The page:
A dangerous bobcat-sized species prowled the woodlands of what is now San Diego around 42 million years ago. It was a hypercarnivore, built to eat meat and practically just meat, unlike most mammals at the time.
Meet Diegoaelurus vanvalkenburghae, a newly identified species of the now-extinct Machaeroidinae family, thought to be the first mammals with saberlike fangs and strong slicing teeth.
Diegoaelurus vanvalkenburghae was much more than a saber-toothed cat. It was also one of the first hypercarnivorous mammals, which means it only ate meat (if its teeth are any indication). Its 42-million-year-old fossilized jawbone was just another item in a museum drawer until paleontologists Shawn Zack, Ashley Poust, and Hugh Weaver of the University of Arizona and the San Diego Natural History Museum discovered it belonged to an entirely new species. They collaborated on a study that was recently published in Peerj. Poust deduced that the jawbone belonged to a saber-toothed creature based on its teeth.
Until now, only a few dozen other machaeroidine fossils have been described, the majority of which are from Wyoming, with a few from Utah and Asia. Paleontologists identified this new predator, described in PeerJ, using a 71.5-millimeter-long lower jawbone with teeth discovered in a fossil bed in San Diego County.
We know from the slicing teeth that this animal was a devoted meat eater and couldn’t have survived without hunting. It possessed serrations on the lower teeth, which match the serrations on the enormous fangs and are found in saber-toothed mammals, as well as a gigantic bony flange, which was an extension of the chin to protect the saber teeth when the mouth was closed.Shawn Zack, Ashley Poust, and Hugh Weaver
“We know from the slicing teeth that this animal was a devoted meat eater and couldn’t have survived without hunting,” she explained to SYFY WIRE. “It possessed serrations on the lower teeth, which match the serrations on the enormous fangs and are found in saber-toothed mammals, as well as a gigantic bony flange, which was an extension of the chin to protect the saber teeth when the mouth was closed.”
The fossil gives away that the creature had long saberlike canine teeth because the bony chin is downturned, to protect the fangs, and there is a gap in the lower teeth to fit them, says Ashley Poust, a paleontologist at the San Diego Natural History Museum. The saberlike canines themselves weren’t recovered.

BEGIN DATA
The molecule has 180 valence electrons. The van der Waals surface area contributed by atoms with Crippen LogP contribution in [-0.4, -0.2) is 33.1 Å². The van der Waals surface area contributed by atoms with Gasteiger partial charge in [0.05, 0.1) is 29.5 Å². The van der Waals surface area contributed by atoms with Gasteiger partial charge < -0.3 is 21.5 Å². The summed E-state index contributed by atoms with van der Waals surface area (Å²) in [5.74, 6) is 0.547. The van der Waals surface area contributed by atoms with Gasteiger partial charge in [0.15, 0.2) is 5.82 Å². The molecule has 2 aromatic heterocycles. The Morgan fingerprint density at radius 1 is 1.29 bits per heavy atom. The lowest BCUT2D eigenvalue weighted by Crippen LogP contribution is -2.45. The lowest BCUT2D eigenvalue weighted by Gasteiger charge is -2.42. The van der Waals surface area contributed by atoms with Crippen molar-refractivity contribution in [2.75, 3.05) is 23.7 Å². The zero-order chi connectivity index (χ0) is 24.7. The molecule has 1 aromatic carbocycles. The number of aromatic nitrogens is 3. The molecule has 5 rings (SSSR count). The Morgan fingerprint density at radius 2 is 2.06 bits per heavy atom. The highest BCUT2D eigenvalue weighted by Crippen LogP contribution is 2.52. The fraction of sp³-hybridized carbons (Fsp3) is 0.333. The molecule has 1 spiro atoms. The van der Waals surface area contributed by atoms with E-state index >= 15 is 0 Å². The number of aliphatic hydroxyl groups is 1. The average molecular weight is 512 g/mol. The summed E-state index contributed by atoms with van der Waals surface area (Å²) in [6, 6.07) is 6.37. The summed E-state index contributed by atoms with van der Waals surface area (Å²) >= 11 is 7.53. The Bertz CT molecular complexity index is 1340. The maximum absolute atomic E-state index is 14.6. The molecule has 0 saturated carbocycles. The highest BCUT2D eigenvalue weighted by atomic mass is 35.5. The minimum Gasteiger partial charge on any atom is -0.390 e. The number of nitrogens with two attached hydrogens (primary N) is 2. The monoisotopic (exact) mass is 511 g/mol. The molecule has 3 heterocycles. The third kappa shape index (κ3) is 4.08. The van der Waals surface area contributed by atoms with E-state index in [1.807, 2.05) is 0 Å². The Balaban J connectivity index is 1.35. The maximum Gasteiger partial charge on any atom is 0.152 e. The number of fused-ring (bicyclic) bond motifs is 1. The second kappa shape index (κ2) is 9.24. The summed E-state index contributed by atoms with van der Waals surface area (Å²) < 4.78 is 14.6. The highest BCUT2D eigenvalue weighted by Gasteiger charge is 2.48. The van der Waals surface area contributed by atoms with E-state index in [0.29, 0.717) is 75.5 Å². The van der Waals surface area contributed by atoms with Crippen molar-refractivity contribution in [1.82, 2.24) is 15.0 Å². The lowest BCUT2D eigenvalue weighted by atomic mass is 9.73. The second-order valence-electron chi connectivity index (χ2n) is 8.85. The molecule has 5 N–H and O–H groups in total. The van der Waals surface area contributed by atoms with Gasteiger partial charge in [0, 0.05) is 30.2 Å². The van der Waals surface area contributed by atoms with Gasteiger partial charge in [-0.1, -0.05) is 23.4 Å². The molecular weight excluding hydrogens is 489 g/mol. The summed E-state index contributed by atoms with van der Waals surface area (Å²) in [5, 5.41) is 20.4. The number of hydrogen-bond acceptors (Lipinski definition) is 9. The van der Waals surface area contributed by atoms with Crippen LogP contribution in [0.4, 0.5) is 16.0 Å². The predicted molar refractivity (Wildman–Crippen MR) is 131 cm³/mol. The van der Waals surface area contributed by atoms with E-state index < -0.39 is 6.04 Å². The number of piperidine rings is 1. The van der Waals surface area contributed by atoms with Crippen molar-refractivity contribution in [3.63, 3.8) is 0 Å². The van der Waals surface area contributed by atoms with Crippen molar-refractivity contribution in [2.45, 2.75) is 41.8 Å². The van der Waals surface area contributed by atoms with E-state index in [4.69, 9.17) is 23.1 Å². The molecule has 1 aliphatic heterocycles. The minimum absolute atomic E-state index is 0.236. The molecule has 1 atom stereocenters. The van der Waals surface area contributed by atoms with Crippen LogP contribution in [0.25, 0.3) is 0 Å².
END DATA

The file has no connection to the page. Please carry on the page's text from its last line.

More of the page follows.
Diegoaelurus, despite its feline appearance, was not a cat. The creature was a machaeroidine (machero- literally means knifelike). Even while there is considerable overlap, their teeth stand out when compared to those of cats, which evolved later. It is thought to be one of the earliest mammals to have been so reliant on meat that it would have died if it did not hunt. Machaeroidines, now extinct, were the first mammals to develop saber teeth, which were particularly effective for biting thick-skinned ungulates, such as rhinos, tapirs, and horses, who lived during the Eocene epoch. It may have even targeted primates.
“Those huge teeth were either utilized to bite into the throat of the animal or to rip and shred the flesh,” Poust explains. “This fossil, in particular, helps us comprehend what the entire food web would’ve looked like.” … Now we know that there could have been a crazed saber-toothed animal pursuing primates in the treetops or tapirs in the leaves below.”
Today’s hypercarnivore mammals include anything from gigantic polar bears and deadly tigers to your cuddly (or not) home cat. However, that lifestyle was unusual for predators of the Eocene Epoch, which ended roughly 34 million years ago, and there aren’t many of these carnivores known from that time.
So D. vanvalkenburghae provides an early glimpse into how animals independently evolved the ability to slice flesh with ease. Such daggerlike fangs have turned up in a wide range of ancient animals from anchovies to the much more recent saber-toothed cats such as Smilodon, which appeared on Earth millions of years after D. vanvalkenburghae went extinct.
Even without a complete skull (like the Smilodon next to it in the photo above, which is the poster child of saber-toothed animals), the teeth on that jaw that identified it as a machaeroidine were enough to determine it would have had considerably larger saber teeth near the front of its upper jaw. Consider Diegoaelurus’ jaws to be a smaller, but no less horrific, counterpart of Smilodon’s. Its chin is likewise more prominent, possibly to aid the smaller predator in grasping something writhing between its teeth. Smilodon did not appear until 2.5 million years ago.
So, how did such adaptations emerge, and if catlike creatures with flashing saber teeth were apex predators, why did they all finally become extinct? The fact that there is nothing alive to compare them to complicates the hunt for an answer. It’s probable that their prey died out during the last Ice Age. That still doesn’t explain why much older forms, such as Diegoaelurus, were extinct.